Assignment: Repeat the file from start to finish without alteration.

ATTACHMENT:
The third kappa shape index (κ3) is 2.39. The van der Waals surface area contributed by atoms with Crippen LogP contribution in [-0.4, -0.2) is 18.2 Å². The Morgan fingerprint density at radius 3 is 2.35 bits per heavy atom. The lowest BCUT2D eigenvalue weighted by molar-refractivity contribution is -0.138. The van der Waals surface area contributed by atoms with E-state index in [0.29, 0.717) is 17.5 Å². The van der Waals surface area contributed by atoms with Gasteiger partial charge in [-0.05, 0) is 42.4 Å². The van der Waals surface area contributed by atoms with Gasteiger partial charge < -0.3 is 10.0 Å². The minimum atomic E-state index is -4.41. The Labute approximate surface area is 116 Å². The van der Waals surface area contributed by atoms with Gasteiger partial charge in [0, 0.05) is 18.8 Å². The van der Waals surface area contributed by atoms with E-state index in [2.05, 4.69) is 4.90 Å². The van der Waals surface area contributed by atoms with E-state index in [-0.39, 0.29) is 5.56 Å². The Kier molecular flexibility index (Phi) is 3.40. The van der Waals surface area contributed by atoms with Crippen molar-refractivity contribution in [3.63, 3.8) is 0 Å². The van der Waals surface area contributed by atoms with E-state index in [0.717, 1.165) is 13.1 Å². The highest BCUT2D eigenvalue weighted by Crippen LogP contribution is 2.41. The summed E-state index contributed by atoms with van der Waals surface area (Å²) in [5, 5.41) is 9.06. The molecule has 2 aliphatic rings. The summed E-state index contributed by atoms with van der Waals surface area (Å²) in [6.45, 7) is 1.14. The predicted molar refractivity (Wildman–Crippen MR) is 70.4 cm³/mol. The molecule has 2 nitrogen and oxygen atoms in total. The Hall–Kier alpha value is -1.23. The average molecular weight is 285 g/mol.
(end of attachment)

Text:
The third kappa shape index (κ3) is 2.39. The van der Waals surface area contributed by atoms with Crippen LogP contribution in [-0.4, -0.2) is 18.2 Å². The Morgan fingerprint density at radius 3 is 2.35 bits per heavy atom. The lowest BCUT2D eigenvalue weighted by molar-refractivity contribution is -0.138. The van der Waals surface area contributed by atoms with E-state index in [0.29, 0.717) is 17.5 Å². The van der Waals surface area contributed by atoms with Gasteiger partial charge in [-0.05, 0) is 42.4 Å². The van der Waals surface area contributed by atoms with Gasteiger partial charge < -0.3 is 10.0 Å². The minimum atomic E-state index is -4.41. The Labute approximate surface area is 116 Å². The van der Waals surface area contributed by atoms with Gasteiger partial charge in [0, 0.05) is 18.8 Å². The van der Waals surface area contributed by atoms with E-state index in [2.05, 4.69) is 4.90 Å². The van der Waals surface area contributed by atoms with E-state index in [-0.39, 0.29) is 5.56 Å². The Kier molecular flexibility index (Phi) is 3.40. The van der Waals surface area contributed by atoms with Crippen molar-refractivity contribution in [3.63, 3.8) is 0 Å². The van der Waals surface area contributed by atoms with E-state index in [0.717, 1.165) is 13.1 Å². The highest BCUT2D eigenvalue weighted by Crippen LogP contribution is 2.41. The summed E-state index contributed by atoms with van der Waals surface area (Å²) in [5, 5.41) is 9.06. The molecule has 2 aliphatic rings. The summed E-state index contributed by atoms with van der Waals surface area (Å²) in [6.45, 7) is 1.14. The predicted molar refractivity (Wildman–Crippen MR) is 70.4 cm³/mol. The molecule has 2 nitrogen and oxygen atoms in total. The Hall–Kier alpha value is -1.23. The average molecular weight is 285 g/mol.